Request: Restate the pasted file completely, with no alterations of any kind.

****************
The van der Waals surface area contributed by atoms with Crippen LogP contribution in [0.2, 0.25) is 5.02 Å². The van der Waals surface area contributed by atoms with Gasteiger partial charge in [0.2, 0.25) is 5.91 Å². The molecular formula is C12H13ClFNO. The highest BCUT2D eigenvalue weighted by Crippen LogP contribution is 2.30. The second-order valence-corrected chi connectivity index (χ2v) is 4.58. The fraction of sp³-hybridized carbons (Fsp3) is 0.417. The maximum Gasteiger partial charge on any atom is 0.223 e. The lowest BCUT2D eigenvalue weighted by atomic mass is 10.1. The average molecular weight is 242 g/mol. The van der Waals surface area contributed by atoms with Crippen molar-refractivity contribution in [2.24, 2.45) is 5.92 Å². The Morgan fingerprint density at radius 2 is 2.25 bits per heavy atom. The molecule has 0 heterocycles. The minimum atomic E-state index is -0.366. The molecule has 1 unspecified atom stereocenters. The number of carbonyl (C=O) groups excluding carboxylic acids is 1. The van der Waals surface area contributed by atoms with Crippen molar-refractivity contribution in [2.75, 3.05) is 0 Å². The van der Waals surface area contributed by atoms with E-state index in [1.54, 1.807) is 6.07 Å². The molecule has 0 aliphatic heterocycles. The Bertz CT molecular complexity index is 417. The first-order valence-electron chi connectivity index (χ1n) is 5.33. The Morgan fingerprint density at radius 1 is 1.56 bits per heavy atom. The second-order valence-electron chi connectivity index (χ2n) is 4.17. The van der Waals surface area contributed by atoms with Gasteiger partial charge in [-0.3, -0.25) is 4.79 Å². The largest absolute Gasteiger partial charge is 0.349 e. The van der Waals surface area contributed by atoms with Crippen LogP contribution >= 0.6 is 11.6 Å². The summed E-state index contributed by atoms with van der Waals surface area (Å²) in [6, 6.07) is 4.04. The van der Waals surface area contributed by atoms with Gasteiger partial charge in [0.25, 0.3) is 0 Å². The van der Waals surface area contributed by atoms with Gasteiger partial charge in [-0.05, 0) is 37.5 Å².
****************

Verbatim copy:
The van der Waals surface area contributed by atoms with Crippen LogP contribution in [0.2, 0.25) is 5.02 Å². The van der Waals surface area contributed by atoms with Gasteiger partial charge in [0.2, 0.25) is 5.91 Å². The molecular formula is C12H13ClFNO. The highest BCUT2D eigenvalue weighted by Crippen LogP contribution is 2.30. The second-order valence-corrected chi connectivity index (χ2v) is 4.58. The fraction of sp³-hybridized carbons (Fsp3) is 0.417. The maximum Gasteiger partial charge on any atom is 0.223 e. The lowest BCUT2D eigenvalue weighted by atomic mass is 10.1. The average molecular weight is 242 g/mol. The van der Waals surface area contributed by atoms with Crippen molar-refractivity contribution in [2.24, 2.45) is 5.92 Å². The Morgan fingerprint density at radius 2 is 2.25 bits per heavy atom. The molecule has 0 heterocycles. The minimum atomic E-state index is -0.366. The molecule has 1 unspecified atom stereocenters. The number of carbonyl (C=O) groups excluding carboxylic acids is 1. The van der Waals surface area contributed by atoms with Crippen molar-refractivity contribution in [2.75, 3.05) is 0 Å². The van der Waals surface area contributed by atoms with E-state index in [1.54, 1.807) is 6.07 Å². The molecule has 0 aliphatic heterocycles. The Bertz CT molecular complexity index is 417. The first-order valence-electron chi connectivity index (χ1n) is 5.33. The Morgan fingerprint density at radius 1 is 1.56 bits per heavy atom. The second-order valence-electron chi connectivity index (χ2n) is 4.17. The van der Waals surface area contributed by atoms with Gasteiger partial charge in [-0.3, -0.25) is 4.79 Å². The largest absolute Gasteiger partial charge is 0.349 e. The van der Waals surface area contributed by atoms with Crippen LogP contribution >= 0.6 is 11.6 Å². The summed E-state index contributed by atoms with van der Waals surface area (Å²) in [6, 6.07) is 4.04. The van der Waals surface area contributed by atoms with Gasteiger partial charge in [0.25, 0.3) is 0 Å². The van der Waals surface area contributed by atoms with Gasteiger partial charge in [-0.05, 0) is 37.5 Å².